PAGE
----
August 4, 2008, 12:00 AM

PowerReviews to test customer reviews service for smaller e-retailers

The company will launch a test next week that will allow small and mid-sized retailers to add customer reviews to their sites. PowerReviews hopes to introduce the service this year and expects to price it around $100 per month, says CEO Andy Chen.

PowerReviews Inc., which enables customer reviews on some 2,800 e-commerce sites operated by nearly 350 larger retailers, has developed an option for small and mid-sized merchants.

The company plans to launch a test next week in which fewer than 20 retailers will begin using the service, says CEO Andy Chen. He says PowerReviews has simplified the set-up and integration process, and that any web site that can work with Google’s popular ad-serving service AdSense should be able to integrate the new PowerReviews service by cutting and pasting code into product pages.

The service will provide many of the features PowerReviews provides to its existing clients, Chen says. PowerReviews will host the service and monitor the reviews customers post. Retailers can customize the look and feel and specify terms that they want filtered out, such as profanity and competitors’ names. While the price has not been finalized, Chen expects the service will cost retailers about $100 per month.

Chen says the idea for a service like this arose during the Internet Retailer Conference & Exhibition last year when many smaller retailers expressed interest in PowerReviews’ technology. “The mid and smaller market is not well served,” he says.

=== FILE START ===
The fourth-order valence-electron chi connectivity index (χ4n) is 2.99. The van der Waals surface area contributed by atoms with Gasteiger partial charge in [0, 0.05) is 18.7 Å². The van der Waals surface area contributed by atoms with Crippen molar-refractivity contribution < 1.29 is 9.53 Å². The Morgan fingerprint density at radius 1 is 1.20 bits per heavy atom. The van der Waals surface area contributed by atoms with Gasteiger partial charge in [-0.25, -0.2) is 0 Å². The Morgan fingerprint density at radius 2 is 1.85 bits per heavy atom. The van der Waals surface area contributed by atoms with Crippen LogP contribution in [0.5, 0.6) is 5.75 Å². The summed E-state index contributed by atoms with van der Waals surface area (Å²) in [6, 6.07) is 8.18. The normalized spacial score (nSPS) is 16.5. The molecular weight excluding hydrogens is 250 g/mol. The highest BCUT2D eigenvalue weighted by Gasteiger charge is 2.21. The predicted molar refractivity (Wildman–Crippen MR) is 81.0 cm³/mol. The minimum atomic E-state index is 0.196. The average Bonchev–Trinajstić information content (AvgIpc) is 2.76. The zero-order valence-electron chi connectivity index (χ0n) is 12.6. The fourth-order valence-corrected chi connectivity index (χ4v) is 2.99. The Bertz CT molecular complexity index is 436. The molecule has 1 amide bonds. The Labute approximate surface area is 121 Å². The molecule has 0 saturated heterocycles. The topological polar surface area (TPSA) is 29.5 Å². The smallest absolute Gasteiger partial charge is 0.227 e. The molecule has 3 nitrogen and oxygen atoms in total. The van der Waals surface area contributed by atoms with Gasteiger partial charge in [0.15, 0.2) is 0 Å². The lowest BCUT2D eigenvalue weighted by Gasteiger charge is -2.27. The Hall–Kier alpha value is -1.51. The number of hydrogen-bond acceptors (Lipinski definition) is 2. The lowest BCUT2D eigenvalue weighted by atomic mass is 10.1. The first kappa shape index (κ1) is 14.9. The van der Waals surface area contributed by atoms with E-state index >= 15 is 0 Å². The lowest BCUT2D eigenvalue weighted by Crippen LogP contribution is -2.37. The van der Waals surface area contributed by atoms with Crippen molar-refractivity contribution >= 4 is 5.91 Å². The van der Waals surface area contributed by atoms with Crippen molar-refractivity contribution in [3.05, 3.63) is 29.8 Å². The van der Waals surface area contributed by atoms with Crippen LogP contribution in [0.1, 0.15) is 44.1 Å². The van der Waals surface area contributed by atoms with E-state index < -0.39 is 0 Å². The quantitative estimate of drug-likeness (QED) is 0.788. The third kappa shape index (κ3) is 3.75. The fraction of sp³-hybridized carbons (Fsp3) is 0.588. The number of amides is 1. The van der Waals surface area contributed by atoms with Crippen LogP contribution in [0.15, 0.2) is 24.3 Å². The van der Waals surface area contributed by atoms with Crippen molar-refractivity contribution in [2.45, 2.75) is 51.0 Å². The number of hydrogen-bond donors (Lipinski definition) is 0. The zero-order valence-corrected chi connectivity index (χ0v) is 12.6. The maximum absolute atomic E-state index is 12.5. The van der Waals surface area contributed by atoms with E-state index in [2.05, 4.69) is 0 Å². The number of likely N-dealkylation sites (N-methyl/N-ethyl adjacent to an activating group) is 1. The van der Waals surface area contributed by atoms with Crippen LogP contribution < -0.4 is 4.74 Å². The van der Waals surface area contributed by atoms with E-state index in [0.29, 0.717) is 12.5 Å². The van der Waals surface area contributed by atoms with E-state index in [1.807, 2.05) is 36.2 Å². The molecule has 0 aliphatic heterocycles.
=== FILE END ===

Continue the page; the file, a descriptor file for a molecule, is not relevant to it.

With its existing client base of larger retailers, PowerReviews provides its technology and services for free in exchange for being able to post the reviews on PowerReviews’ shopping site. Each review contains a link back to the retailer, and PowerReviews receives an affiliate fee for each sale that comes through PowerReviews clients include Staples, No. 2 in the Internet Retailer Top 500 Guide, No. 43 Toys ‘R’ Us, No. 62 Recreational Equipment and No. 82 NetShops.

While reviews from such large retailers generate enough revenue for PowerReviews that the company can cover its costs, that would not be the case for smaller retailers, which is why PowerReviews has come up with the new service, Chen says. The company plans to expand its beta test of the new self-service option to several hundred retailers after the first month. Retailers interested in participating can call PowerReviews or fill in information in the “contact us” portion of its web site, Chen says.

He says he expects the new service will be generally available in time for retailers to add reviews to their web sites before the 2008 holiday season.

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